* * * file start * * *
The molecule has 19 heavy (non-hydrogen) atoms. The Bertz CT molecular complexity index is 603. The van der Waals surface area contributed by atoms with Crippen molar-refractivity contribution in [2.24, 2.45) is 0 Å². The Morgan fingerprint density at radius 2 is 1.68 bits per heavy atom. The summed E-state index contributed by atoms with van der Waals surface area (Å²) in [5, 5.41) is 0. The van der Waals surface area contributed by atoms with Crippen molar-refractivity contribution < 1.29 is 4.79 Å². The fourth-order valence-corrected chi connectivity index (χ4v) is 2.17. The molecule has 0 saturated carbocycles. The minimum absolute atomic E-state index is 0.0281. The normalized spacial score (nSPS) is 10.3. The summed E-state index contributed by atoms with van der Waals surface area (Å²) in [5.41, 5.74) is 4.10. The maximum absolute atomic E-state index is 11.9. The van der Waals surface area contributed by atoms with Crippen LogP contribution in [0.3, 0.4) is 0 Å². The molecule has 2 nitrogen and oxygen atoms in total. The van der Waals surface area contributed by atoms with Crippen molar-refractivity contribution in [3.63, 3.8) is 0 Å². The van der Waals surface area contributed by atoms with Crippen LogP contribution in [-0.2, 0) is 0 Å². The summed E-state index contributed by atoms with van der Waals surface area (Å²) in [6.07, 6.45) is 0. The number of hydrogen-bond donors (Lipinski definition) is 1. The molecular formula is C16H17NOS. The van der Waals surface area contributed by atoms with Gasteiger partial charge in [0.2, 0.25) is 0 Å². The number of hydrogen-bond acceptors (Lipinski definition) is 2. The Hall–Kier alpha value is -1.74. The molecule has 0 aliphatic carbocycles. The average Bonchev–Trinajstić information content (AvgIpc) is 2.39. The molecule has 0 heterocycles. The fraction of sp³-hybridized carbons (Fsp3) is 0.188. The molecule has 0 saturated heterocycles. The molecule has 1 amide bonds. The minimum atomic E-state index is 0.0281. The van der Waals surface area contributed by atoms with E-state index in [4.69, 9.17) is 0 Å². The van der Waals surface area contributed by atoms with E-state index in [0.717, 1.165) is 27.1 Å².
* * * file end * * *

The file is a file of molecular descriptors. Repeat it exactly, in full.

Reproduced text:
The molecule has 19 heavy (non-hydrogen) atoms. The Bertz CT molecular complexity index is 603. The van der Waals surface area contributed by atoms with Crippen molar-refractivity contribution in [2.24, 2.45) is 0 Å². The Morgan fingerprint density at radius 2 is 1.68 bits per heavy atom. The summed E-state index contributed by atoms with van der Waals surface area (Å²) in [5, 5.41) is 0. The van der Waals surface area contributed by atoms with Crippen molar-refractivity contribution < 1.29 is 4.79 Å². The fourth-order valence-corrected chi connectivity index (χ4v) is 2.17. The molecule has 0 saturated carbocycles. The minimum absolute atomic E-state index is 0.0281. The normalized spacial score (nSPS) is 10.3. The summed E-state index contributed by atoms with van der Waals surface area (Å²) in [5.41, 5.74) is 4.10. The maximum absolute atomic E-state index is 11.9. The van der Waals surface area contributed by atoms with Crippen LogP contribution in [0.3, 0.4) is 0 Å². The molecule has 2 nitrogen and oxygen atoms in total. The van der Waals surface area contributed by atoms with Crippen molar-refractivity contribution in [3.63, 3.8) is 0 Å². The van der Waals surface area contributed by atoms with Crippen LogP contribution in [-0.2, 0) is 0 Å². The summed E-state index contributed by atoms with van der Waals surface area (Å²) in [6.07, 6.45) is 0. The number of hydrogen-bond donors (Lipinski definition) is 1. The molecular formula is C16H17NOS. The van der Waals surface area contributed by atoms with Gasteiger partial charge in [0.2, 0.25) is 0 Å². The number of hydrogen-bond acceptors (Lipinski definition) is 2. The Hall–Kier alpha value is -1.74. The molecule has 0 aliphatic carbocycles. The average Bonchev–Trinajstić information content (AvgIpc) is 2.39. The molecule has 0 heterocycles. The fraction of sp³-hybridized carbons (Fsp3) is 0.188. The molecule has 0 saturated heterocycles. The molecule has 1 amide bonds. The minimum atomic E-state index is 0.0281. The van der Waals surface area contributed by atoms with E-state index in [4.69, 9.17) is 0 Å². The van der Waals surface area contributed by atoms with E-state index in [0.717, 1.165) is 27.1 Å².